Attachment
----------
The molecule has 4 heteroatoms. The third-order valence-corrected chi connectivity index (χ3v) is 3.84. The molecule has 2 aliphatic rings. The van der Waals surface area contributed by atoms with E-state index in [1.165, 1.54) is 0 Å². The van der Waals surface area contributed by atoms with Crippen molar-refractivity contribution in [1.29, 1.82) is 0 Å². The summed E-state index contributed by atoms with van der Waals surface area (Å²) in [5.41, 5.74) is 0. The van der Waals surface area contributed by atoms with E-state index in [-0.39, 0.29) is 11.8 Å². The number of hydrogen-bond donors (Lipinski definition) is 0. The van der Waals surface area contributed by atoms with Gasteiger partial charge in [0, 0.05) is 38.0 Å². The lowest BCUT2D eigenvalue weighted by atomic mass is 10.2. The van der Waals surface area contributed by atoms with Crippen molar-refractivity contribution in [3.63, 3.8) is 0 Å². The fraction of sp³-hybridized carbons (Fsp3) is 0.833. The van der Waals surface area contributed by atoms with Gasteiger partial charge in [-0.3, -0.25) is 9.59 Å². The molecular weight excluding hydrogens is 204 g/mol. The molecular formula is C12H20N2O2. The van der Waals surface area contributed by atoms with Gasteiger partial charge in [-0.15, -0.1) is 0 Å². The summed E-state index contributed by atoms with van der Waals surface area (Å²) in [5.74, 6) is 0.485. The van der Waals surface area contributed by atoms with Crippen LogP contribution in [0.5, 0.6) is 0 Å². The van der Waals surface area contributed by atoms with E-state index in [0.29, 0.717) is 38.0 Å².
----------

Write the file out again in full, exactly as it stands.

The molecule has 4 heteroatoms. The third-order valence-corrected chi connectivity index (χ3v) is 3.84. The molecule has 2 aliphatic rings. The van der Waals surface area contributed by atoms with E-state index in [1.165, 1.54) is 0 Å². The van der Waals surface area contributed by atoms with Crippen molar-refractivity contribution in [1.29, 1.82) is 0 Å². The summed E-state index contributed by atoms with van der Waals surface area (Å²) in [5.41, 5.74) is 0. The van der Waals surface area contributed by atoms with E-state index in [-0.39, 0.29) is 11.8 Å². The number of hydrogen-bond donors (Lipinski definition) is 0. The van der Waals surface area contributed by atoms with Gasteiger partial charge in [0, 0.05) is 38.0 Å². The lowest BCUT2D eigenvalue weighted by atomic mass is 10.2. The van der Waals surface area contributed by atoms with Crippen molar-refractivity contribution in [3.63, 3.8) is 0 Å². The fraction of sp³-hybridized carbons (Fsp3) is 0.833. The van der Waals surface area contributed by atoms with Gasteiger partial charge in [-0.3, -0.25) is 9.59 Å². The molecular weight excluding hydrogens is 204 g/mol. The molecular formula is C12H20N2O2. The van der Waals surface area contributed by atoms with Gasteiger partial charge in [-0.15, -0.1) is 0 Å². The summed E-state index contributed by atoms with van der Waals surface area (Å²) in [5.74, 6) is 0.485. The van der Waals surface area contributed by atoms with Crippen LogP contribution in [0.5, 0.6) is 0 Å². The van der Waals surface area contributed by atoms with E-state index in [0.29, 0.717) is 38.0 Å².